How Divorce Mediation Can Make Your Divorce Less Stressful

It's about working together, putting your family first, and moving forward in a healthy way.


Divorce Mediation is one of the most frequently used methods of negotiating a settlement when couples make a choice to end their marital relationship and to settle their disputes in a cooperative, impartial setting where they can openly communicate on all issues. It is a voluntary, flexible, and confidential dispute resolution process that centers around you and your soon to be ex-spouse deciding your own divorce and what is best for the both of you and most importantly, your children. 

You and your spouse meet with a Supreme Court Family Mediator who helps you work through the issues you need to resolve so the two of you can end your marriage as amicably and as cost effectively as possible. Unlike hiring a lawyer to represent you, a mediator does not work for one party or the other and remains completely neutral throughout the process. A mediator does not make any decisions but facilitates discussion and assists both parties in reaching a mutually acceptable agreement regarding some or all issues of the divorce.

It is the mediator’s job to keep the lines of communication open, to encourage the brainstorming of ideas, to assist the divorcing couple in formulating ideas, to reality test the couple, to teach empathy, and to assist the couple in their decision-making process. The open and free exchange of information enhances both spouses’ ability to negotiate with each other in confidence. During the negotiation process, the mediator helps keep the couple focused on the issues at hand, assisting them to stay on track. Both spouses are working with the same base of information, so it usually takes far less time to negotiate a resolution that makes sense to both of them. 

Mediations can be conducted weekly, every two weeks, monthly or how ever often the couple wants to meet. This is their mediation and the parties decide for themselves which decisions best meet the needs of the whole family. The possibility of financially costly litigation and emotionally disruptive animosity is greatly reduced. Mediation is about working together, doing things in the best interests of the family, and focusing on being able to be civil to one another and to co-parent your children for years to come.

What are the benefits of Divorce Mediation?

-The process is confidential, private, and conducted behind closed doors with no public record of what goes on in the sessions.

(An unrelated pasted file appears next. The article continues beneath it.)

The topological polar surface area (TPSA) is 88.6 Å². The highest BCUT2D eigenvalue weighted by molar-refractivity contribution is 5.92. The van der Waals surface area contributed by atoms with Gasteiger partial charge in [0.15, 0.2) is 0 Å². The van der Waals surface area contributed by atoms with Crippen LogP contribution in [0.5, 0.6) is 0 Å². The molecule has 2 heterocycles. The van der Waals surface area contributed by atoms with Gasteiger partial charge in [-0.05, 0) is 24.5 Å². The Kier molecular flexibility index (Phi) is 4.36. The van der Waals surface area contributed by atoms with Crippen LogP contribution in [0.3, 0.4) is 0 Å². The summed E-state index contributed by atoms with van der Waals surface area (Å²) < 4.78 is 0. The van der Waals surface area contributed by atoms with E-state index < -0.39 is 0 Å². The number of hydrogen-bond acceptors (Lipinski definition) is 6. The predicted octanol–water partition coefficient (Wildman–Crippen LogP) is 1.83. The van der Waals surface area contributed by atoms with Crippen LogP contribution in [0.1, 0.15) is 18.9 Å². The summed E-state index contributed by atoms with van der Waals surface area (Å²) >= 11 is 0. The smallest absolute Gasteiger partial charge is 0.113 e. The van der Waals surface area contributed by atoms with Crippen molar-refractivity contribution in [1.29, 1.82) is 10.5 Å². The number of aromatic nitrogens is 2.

-It has the greatest potential to minimize the negative and destructive consequences of a divorce.

-Other professionals can be involved (attorneys, financial advisors, therapists, and divorce coaches) who are qualified to best help map out a resolution that supports the goals.

-The process supports a cooperative, rather than competitive, process for reaching decisions.

-It promotes better relationships through cooperative problem solving and improved communication skills.

-Most end in a settlement of all of the issues.

-The process enables couples to dissolve their marriage using an interest-based approach while remaining in control of the process. The couple, not the court, can control the process with an impartial facilitator.

-It allows the parties to decide for themselves instead of other professionals which settlement provisions best meets the needs of the whole family unit in the present and future.

-The process encourages creative resolutions to be reached.

-It encourages couples to arrive at a resolution based on their own ideas of what is fair, rather than having a solution imposed based on rigid and impersonal legal principles.

-The process is less expensive than other alternatives to the divorce dissolution processes. 

-It focuses on the children as the primary goal instead of a litigious process that can keep parents in high conflict.

-The process can improve communication between the couple which helps to avoid future conflicts.

-It can save legal fees because it often takes less time than matters that proceed in court. 

-The process discourages the escalation of anger, which leads to actions destructive to all family members and delays the dissolution of the marriage

-It can save legal fees because it often takes less time than matters that proceed in court. 

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